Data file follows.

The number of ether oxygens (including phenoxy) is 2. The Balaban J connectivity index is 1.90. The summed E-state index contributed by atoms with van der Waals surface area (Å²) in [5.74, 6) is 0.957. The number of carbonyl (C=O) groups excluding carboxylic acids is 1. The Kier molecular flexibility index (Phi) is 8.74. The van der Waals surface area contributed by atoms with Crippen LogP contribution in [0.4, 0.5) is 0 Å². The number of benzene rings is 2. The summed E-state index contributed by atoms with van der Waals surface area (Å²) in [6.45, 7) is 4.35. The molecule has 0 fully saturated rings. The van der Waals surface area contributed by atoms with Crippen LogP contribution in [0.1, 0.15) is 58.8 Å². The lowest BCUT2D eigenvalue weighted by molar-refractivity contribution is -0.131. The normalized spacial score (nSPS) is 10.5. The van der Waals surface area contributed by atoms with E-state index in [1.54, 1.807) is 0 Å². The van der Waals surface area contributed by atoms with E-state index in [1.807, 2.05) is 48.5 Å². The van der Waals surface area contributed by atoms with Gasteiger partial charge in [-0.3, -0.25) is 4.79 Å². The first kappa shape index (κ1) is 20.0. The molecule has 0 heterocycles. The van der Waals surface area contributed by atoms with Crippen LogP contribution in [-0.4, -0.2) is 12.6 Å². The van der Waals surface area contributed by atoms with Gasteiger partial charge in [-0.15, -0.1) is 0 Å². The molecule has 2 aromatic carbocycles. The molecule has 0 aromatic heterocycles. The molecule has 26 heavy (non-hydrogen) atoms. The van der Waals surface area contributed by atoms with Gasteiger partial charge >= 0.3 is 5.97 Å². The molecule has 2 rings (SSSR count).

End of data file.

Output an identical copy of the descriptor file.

The number of ether oxygens (including phenoxy) is 2. The Balaban J connectivity index is 1.90. The summed E-state index contributed by atoms with van der Waals surface area (Å²) in [5.74, 6) is 0.957. The number of carbonyl (C=O) groups excluding carboxylic acids is 1. The Kier molecular flexibility index (Phi) is 8.74. The van der Waals surface area contributed by atoms with Crippen LogP contribution in [0.4, 0.5) is 0 Å². The number of benzene rings is 2. The summed E-state index contributed by atoms with van der Waals surface area (Å²) in [6.45, 7) is 4.35. The molecule has 0 fully saturated rings. The van der Waals surface area contributed by atoms with Crippen LogP contribution in [0.1, 0.15) is 58.8 Å². The lowest BCUT2D eigenvalue weighted by molar-refractivity contribution is -0.131. The normalized spacial score (nSPS) is 10.5. The van der Waals surface area contributed by atoms with E-state index in [1.54, 1.807) is 0 Å². The van der Waals surface area contributed by atoms with E-state index in [1.807, 2.05) is 48.5 Å². The van der Waals surface area contributed by atoms with Gasteiger partial charge in [-0.3, -0.25) is 4.79 Å². The first kappa shape index (κ1) is 20.0. The molecule has 0 heterocycles. The van der Waals surface area contributed by atoms with Crippen LogP contribution in [-0.4, -0.2) is 12.6 Å². The van der Waals surface area contributed by atoms with Gasteiger partial charge in [-0.15, -0.1) is 0 Å². The molecule has 2 aromatic carbocycles. The molecule has 0 aromatic heterocycles. The molecule has 26 heavy (non-hydrogen) atoms. The van der Waals surface area contributed by atoms with Gasteiger partial charge >= 0.3 is 5.97 Å². The molecule has 2 rings (SSSR count).